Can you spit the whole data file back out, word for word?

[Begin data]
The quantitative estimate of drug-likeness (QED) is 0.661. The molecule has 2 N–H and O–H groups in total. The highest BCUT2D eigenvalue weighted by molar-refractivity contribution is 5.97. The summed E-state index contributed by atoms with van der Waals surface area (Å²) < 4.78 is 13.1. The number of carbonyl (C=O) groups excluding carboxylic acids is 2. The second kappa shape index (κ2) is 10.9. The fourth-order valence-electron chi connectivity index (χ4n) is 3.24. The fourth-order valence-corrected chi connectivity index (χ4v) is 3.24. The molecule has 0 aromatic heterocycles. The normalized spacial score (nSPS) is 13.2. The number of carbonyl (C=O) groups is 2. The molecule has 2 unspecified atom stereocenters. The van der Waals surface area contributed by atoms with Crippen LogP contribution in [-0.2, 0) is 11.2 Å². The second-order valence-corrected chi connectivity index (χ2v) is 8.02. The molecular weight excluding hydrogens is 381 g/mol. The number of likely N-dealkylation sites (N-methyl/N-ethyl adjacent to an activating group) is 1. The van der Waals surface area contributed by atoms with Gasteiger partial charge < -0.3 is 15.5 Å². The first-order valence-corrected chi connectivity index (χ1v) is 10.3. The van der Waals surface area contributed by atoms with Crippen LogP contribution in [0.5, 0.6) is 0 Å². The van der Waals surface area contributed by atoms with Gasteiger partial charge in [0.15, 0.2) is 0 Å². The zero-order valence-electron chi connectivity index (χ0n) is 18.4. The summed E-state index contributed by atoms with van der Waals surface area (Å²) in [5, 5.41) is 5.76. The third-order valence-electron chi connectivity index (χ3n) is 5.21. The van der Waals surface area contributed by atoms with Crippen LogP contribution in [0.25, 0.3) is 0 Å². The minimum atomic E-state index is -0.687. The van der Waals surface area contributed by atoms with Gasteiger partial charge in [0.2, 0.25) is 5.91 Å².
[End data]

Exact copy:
The quantitative estimate of drug-likeness (QED) is 0.661. The molecule has 2 N–H and O–H groups in total. The highest BCUT2D eigenvalue weighted by molar-refractivity contribution is 5.97. The summed E-state index contributed by atoms with van der Waals surface area (Å²) < 4.78 is 13.1. The number of carbonyl (C=O) groups excluding carboxylic acids is 2. The second kappa shape index (κ2) is 10.9. The fourth-order valence-electron chi connectivity index (χ4n) is 3.24. The fourth-order valence-corrected chi connectivity index (χ4v) is 3.24. The molecule has 0 aromatic heterocycles. The normalized spacial score (nSPS) is 13.2. The number of carbonyl (C=O) groups is 2. The molecule has 2 unspecified atom stereocenters. The van der Waals surface area contributed by atoms with Crippen LogP contribution in [-0.2, 0) is 11.2 Å². The second-order valence-corrected chi connectivity index (χ2v) is 8.02. The molecular weight excluding hydrogens is 381 g/mol. The number of likely N-dealkylation sites (N-methyl/N-ethyl adjacent to an activating group) is 1. The van der Waals surface area contributed by atoms with Gasteiger partial charge < -0.3 is 15.5 Å². The first-order valence-corrected chi connectivity index (χ1v) is 10.3. The van der Waals surface area contributed by atoms with Crippen LogP contribution in [0.5, 0.6) is 0 Å². The van der Waals surface area contributed by atoms with Gasteiger partial charge in [0.15, 0.2) is 0 Å². The zero-order valence-electron chi connectivity index (χ0n) is 18.4. The summed E-state index contributed by atoms with van der Waals surface area (Å²) in [5, 5.41) is 5.76. The third-order valence-electron chi connectivity index (χ3n) is 5.21. The van der Waals surface area contributed by atoms with Crippen LogP contribution in [0.25, 0.3) is 0 Å². The minimum atomic E-state index is -0.687. The van der Waals surface area contributed by atoms with Gasteiger partial charge in [0.2, 0.25) is 5.91 Å².